This did not put carpenters out of business. It simply enabled the ones who evolved their tool use to out-compete the ones that did not. This is the way to think about artificial intelligence, in my opinion. It simply offers the tax professional a way to be more productive, more price competitive, and less error-prone. Those are all very good things. Artificial intelligence is valuable for the CPA because of its gift of time. By eliminating those repetitive tasks, the tax pro can focus on planning and strategy, which not only require a human (at least for now), but have a far greater impact on the client’s fortunes.

Accountants are not the only financial professionals concerned about artificial intelligence. The entire FIRES space (Finance, Insurance, Real Estate, Securities) will be affected by artificial intelligence, not just accounting. Think for a moment about who will be most vulnerable. Here’s a hint: it will be those roles where critical and abstract thinking about multivariable problem-solving is least important. If it’s me reading the signs, salespeople will likely disappear before treasurers, controllers, and Family Office Directors do.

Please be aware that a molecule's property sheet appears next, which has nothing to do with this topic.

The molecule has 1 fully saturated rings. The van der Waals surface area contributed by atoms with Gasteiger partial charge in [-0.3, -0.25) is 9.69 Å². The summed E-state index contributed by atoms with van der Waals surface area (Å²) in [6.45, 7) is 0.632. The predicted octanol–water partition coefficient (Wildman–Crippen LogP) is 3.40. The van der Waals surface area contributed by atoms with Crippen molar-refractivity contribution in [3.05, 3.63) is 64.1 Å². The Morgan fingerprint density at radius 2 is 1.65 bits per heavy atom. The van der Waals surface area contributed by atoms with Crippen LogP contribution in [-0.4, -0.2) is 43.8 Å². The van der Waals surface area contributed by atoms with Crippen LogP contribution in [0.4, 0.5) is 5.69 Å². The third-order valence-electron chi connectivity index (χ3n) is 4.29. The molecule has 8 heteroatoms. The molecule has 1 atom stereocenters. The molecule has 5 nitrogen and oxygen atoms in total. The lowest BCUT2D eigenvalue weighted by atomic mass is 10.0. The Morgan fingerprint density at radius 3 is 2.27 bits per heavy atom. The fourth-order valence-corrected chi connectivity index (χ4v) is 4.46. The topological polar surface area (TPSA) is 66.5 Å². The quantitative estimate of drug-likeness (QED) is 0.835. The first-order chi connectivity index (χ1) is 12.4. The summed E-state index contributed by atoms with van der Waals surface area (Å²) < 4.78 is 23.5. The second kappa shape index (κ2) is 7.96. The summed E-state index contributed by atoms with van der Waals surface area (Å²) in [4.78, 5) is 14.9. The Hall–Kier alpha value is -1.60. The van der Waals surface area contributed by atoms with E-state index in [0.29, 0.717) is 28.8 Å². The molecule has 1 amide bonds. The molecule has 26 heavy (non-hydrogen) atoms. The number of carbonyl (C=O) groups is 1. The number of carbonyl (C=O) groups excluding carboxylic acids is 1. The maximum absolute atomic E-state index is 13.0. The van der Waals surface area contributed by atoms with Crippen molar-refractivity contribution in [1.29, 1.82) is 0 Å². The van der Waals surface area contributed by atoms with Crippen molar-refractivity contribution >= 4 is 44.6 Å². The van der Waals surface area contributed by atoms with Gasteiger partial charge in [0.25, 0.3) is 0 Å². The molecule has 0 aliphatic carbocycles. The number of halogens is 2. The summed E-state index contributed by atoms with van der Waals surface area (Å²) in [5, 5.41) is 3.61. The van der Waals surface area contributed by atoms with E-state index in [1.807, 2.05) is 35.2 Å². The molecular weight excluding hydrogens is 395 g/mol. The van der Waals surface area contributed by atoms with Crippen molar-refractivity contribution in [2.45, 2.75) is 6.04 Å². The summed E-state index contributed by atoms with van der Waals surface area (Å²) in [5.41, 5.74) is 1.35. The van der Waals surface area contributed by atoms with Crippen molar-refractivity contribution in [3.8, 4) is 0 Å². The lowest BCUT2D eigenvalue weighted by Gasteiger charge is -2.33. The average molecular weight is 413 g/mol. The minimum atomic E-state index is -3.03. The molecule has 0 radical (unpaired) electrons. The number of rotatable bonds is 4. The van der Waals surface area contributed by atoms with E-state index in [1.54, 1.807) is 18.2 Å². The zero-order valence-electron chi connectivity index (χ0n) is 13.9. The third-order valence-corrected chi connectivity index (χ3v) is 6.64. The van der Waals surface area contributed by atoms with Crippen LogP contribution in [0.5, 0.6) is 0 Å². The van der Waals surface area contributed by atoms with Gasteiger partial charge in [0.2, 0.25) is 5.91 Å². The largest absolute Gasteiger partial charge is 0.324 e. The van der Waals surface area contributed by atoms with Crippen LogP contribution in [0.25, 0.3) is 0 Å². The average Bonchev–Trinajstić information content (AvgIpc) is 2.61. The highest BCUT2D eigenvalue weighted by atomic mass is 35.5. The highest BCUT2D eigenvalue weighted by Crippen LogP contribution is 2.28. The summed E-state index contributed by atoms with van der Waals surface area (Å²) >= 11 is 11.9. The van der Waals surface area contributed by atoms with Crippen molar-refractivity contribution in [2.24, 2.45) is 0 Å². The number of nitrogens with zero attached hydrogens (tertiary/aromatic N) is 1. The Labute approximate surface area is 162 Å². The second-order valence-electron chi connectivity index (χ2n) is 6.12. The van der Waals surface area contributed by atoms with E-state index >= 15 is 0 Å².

A CPA’s Balance Sheet Holds Incredibly Valuable Assets

Over the course of my career, I’ve seen a huge amount of failure among financial advisors, and that alone is an interesting thing for tax pros to think about. Can you look back at your career and remember a giant percentage of young accountants who failed out of the industry? I don’t have the exact numbers, but I’d bet that the number of people who make it through the entire three-year development program at a wirehouse is in the low double digits.